Inbound marketing is about connecting with your audience by drawing them into your ideas and then presenting what you have to offer. One of the best ways to gather an audience is to tell a story – just like people have been doing around campfires for generations. While there’s no campfire online, there is an opportunity to sell through story telling on your website, blog and through social media.
Telling Your Own Story
In his book Primal Branding, Patrick Hanlon asserts the need for every brand to have its own “creation story” that customers can slip themselves into and identify with. Storytelling is a natural way to help people relate to your brand. When done properly, it makes your customers feel like you are on the same team—which you are!
This is one area where business can borrow from the world of fiction writers here and use what writing coaches call a “sympathetic protagonist.” This is typically an individual—whether it is the person who came up with the idea for your product or brand, the person who took the brand and transformed it, or the founder of your company—who has a vision to do something better than it's been done before, and who runs into resistance on his or her journey make it happen.
Typically, your creation story should start with one or more of the above mentioned people, who is facing off against a problem (the foundation of any good story).
What's Your Problem? Every Good Story Has One
Sometimes this problem can be obvious. Other times, you will need to search to find it. A brand's history usually start when someone sees the need for innovation in their market, or wants to otherwise meet a need that has not been sufficiently met.
Perhaps you're selling software that tracks student grades and compares grades with disciplinary reports, noting not only the grade-to-report ratio, but also comparing disciplinary actions on specific dates with test an homework scores from that same week?
The problem-to-be-overcome in this example is easy to spot. It's the kind of thing that makes for a great creation story that will easily draw in readers from your market.
Not sure what your “problem” is? Maybe you weren't even thinking of a problem when you first started out? Look at it this way: what is the major thing that your firm does better than anyone else's?
Even if your founder, founders, or innovators weren't consciously thinking of it at the time, there's a chance that on some level, they knew there was an unmet need. Your company’s story can focus around recognizing and meeting that need. The problem here would be that no one was meeting this need for your area—and your firm and its innovators would be the solution!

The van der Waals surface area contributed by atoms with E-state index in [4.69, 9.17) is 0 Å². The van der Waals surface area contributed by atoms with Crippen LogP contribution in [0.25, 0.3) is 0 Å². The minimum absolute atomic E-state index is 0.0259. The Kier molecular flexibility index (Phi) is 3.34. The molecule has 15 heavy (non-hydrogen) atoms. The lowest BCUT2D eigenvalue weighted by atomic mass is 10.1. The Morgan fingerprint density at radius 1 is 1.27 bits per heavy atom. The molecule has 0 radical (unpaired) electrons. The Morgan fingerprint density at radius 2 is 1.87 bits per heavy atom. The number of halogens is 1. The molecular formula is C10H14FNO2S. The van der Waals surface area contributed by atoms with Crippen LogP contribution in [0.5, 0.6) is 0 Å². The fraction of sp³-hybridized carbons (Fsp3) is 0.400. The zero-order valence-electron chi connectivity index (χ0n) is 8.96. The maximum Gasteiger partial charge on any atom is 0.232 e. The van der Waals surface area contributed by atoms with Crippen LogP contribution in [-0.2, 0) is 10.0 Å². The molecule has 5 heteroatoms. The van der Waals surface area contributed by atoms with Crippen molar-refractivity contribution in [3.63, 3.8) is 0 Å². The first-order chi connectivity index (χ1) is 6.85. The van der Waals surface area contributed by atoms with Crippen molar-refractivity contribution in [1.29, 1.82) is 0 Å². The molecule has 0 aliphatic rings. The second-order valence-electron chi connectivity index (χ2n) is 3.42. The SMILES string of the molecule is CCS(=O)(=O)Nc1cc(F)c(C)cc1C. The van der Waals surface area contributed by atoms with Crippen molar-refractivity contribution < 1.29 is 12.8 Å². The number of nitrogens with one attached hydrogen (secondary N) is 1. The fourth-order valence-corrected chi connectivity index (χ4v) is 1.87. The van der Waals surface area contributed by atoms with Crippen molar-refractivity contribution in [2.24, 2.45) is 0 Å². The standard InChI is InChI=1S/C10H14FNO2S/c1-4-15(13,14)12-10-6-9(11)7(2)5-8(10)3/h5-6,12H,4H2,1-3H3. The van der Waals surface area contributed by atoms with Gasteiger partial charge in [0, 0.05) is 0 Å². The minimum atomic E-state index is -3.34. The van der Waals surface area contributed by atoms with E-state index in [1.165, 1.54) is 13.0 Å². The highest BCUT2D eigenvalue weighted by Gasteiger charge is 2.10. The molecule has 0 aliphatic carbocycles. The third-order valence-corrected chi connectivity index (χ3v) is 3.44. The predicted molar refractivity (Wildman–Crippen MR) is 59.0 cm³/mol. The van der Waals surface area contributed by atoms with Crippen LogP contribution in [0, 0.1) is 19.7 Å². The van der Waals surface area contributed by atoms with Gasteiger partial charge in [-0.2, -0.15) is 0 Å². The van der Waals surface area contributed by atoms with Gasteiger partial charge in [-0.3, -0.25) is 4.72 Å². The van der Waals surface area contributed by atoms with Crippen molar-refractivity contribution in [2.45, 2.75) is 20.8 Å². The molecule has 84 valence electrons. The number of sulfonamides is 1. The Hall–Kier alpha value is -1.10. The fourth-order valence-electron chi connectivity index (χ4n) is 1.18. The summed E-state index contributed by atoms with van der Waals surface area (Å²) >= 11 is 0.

Resistance and Triumph Over Resistance: The Final Steps of Your Story
Nothing worth doing is easy, 99% of the time. Your company has run into resistance in some form. This often comes in the form of idealistic resistance, or simply in no one else believing in the company founder's great idea.
Many movers and shakers in every industry have run up against this kind of disbelief. Google had a difficult time getting funding at first, because no one believed there was any money in search. The Chicken Soup for the Soul series, which has sold over 100 million copies worldwide, was rejected by 140 different publishers before it made it to bookstore shelves!
Your examples aren't likely to be as dramatic. They don't have to be. As long as you have a struggle that you encountered (we all have) when it comes to your business or brand, your customers will be able to relate. Even if they haven't run up against the specific type of resistance your brand faced, they will still be able to relate to encountering that resistance.
With a problem to solve and resistance to solve it, you have the foundation for creating a story that is truthful, engaging and will motivate readers to take the next step with you.
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